Researchers examine Canadian e-shopping behaviour

A large group of Canadian retailers and universities are about to launch 15 research projects that will collectively explore how to improve the online consumer shopping experience.

The three-year effort has received $865,000 in funding under the Initiative on the New Economy, a five-year

umbrella project coordinated by the Social Sciences and Humanities Research Council. The retail study will involve 13 academic researchers at six universities and 14 businesses, including Deely Harley-Davidson, Mark’s Work Wearhouse and The Running Room.

Peter Messinger, a professor at the University of Alberta’s School of Business and the project’s principal investigator, said the research would help out a number of retailers who have been stymied by the budgets advertising agencies have demanded to set up an e-commerce strategy. From a marketing perspective, he said many of them are also looking at more ways to use the Internet to develop one-on-one relationships.

“”The real question for a lot of retailers is, what’s the most appropriate business model for using this communications medium?”” he said. “”In the late 90s, direct, transactional e-commerce was considered the way to go. There is a market for that, but perhaps not as large as expected.””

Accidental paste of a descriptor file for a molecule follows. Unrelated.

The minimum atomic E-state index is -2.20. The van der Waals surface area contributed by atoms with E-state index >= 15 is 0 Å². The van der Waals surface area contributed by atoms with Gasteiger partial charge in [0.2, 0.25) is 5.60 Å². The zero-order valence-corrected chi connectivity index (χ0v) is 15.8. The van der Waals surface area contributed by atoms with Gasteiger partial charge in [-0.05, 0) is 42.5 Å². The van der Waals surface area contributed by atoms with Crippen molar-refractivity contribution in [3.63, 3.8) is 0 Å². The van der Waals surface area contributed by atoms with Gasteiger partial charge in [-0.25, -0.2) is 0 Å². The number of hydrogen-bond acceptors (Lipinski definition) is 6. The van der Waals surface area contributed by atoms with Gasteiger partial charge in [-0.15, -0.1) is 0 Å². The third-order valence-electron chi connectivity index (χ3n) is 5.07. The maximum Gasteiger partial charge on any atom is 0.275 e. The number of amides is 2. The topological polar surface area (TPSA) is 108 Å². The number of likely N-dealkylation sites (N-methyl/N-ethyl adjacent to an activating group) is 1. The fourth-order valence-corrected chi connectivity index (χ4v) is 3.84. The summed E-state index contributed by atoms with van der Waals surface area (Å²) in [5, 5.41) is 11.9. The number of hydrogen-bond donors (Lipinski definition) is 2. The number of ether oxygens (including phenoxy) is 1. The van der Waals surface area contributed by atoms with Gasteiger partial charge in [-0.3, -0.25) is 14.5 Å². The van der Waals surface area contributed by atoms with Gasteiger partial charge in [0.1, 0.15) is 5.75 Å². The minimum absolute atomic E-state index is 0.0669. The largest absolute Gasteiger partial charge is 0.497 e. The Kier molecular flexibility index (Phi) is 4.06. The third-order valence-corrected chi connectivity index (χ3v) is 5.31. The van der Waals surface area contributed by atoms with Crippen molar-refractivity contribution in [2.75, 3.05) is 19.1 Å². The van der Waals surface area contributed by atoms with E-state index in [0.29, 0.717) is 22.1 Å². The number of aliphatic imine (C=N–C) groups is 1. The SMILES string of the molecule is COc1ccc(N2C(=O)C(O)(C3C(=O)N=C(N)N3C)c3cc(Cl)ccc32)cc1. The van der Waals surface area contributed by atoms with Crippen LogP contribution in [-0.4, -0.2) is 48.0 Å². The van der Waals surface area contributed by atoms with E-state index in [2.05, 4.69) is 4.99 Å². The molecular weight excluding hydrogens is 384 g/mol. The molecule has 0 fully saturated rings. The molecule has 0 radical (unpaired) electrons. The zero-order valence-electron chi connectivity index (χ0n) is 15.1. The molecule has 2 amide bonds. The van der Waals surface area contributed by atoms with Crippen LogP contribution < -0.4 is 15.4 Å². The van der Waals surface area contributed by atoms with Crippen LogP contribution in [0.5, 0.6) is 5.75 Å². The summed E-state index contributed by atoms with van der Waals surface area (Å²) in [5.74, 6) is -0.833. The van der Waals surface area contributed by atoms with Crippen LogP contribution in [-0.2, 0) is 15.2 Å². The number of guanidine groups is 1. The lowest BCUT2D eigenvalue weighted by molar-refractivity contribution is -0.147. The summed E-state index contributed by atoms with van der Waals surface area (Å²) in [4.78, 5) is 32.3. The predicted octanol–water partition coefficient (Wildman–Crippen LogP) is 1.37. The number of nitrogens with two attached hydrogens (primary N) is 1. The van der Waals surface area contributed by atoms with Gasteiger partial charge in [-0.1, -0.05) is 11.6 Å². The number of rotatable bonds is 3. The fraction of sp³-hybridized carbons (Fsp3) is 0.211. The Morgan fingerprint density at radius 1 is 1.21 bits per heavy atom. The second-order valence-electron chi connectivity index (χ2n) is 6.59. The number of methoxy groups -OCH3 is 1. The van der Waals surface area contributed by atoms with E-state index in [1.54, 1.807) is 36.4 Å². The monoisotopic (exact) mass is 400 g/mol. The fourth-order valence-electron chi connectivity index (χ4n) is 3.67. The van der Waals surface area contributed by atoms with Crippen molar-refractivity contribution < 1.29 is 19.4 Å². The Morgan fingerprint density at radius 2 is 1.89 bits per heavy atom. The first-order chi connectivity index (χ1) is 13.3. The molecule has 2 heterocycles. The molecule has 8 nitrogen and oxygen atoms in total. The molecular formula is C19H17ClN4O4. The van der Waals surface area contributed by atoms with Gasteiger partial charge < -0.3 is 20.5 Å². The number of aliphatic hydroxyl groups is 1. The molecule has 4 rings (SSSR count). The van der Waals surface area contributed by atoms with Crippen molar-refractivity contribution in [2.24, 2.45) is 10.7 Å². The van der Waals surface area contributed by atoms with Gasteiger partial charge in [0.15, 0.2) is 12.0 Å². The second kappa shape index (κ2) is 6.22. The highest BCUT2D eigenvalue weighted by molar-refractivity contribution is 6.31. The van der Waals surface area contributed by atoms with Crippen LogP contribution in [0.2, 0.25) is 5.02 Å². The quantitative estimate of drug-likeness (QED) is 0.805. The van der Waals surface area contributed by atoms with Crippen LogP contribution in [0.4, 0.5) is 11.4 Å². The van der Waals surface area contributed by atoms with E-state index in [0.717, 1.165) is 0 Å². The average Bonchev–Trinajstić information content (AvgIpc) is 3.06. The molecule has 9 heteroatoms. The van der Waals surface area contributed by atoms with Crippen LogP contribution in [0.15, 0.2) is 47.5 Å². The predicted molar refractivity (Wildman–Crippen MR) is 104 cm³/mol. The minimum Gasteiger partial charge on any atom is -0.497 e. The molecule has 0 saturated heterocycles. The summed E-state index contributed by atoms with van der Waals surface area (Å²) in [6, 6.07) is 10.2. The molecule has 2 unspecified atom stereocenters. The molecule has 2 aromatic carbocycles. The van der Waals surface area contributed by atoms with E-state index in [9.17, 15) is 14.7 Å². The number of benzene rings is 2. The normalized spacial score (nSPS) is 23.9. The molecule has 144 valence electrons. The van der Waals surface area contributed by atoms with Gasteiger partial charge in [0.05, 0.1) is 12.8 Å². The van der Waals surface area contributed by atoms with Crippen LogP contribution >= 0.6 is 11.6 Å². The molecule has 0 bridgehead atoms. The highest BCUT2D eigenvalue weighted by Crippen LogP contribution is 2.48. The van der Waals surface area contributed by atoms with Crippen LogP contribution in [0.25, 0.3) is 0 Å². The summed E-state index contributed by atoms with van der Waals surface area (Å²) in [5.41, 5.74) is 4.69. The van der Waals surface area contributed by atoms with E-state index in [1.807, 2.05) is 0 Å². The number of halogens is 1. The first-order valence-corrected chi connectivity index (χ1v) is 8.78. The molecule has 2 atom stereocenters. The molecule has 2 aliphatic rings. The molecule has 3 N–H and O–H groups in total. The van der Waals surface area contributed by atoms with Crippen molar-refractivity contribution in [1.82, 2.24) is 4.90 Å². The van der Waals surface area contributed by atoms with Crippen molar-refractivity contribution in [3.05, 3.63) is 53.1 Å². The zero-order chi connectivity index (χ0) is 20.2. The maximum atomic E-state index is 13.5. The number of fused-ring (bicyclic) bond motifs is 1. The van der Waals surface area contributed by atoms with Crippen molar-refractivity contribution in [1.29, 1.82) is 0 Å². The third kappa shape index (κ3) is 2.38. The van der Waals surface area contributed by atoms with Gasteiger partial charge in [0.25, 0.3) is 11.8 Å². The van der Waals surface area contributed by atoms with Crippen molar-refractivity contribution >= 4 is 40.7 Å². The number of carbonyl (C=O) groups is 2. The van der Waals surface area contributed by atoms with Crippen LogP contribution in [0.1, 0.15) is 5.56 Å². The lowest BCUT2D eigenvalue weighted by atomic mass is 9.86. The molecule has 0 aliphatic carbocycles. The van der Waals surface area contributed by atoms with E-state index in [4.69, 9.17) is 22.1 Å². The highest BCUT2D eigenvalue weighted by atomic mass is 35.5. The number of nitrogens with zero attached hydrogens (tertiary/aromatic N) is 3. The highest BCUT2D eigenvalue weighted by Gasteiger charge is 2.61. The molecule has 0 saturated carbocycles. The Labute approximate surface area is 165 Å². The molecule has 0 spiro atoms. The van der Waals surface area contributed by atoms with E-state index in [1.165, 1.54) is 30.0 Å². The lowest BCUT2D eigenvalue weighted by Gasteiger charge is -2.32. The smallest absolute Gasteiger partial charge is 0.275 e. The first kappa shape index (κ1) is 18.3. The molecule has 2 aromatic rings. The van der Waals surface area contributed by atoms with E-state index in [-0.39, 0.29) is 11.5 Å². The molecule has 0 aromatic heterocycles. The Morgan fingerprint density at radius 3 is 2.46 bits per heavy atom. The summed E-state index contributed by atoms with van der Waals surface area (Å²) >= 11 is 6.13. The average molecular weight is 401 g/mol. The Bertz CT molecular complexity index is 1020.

Rena Granofsky, an analyst with the J.C. Williams Group in Toronto, said Canadian e-commerce was healthy during the recent Christmas holiday season, but the challenge doesn’t necessarily stop at the online sale.

“”There have been issues here in Canada in terms of how to get delivery happening. It remains a challenge,”” she said. “”What needs to happen is more integration between the various channels to make that happen.””

Messinger said the retail study will focus on four key areas: how customers are attracted to a site, how they interact with it, what happens when they place an order and the outcome of the transaction. Besides field tests, case studies and surveys, Messinger said the researchers would also use laboratory experiments with students and regular shoppers.

“”It’s not simply looking at a Web site,”” he said. “”You might put them in a scenario where they’re shopping for some big-ticket items. By participating, it’s a consequential decision because we’re having a lottery and one of every so many people — maybe every 40 people — actually gets what they select.””

Subjects might be asked to buy a digital camera, for example, so they should select one they would actually want to use, he said.

Other academic researchers working on the study come from the University of Toronto, Concordia, University of British Columbia and Dalhousie Univesity. Messinger said 10 of the projects will begin in May.

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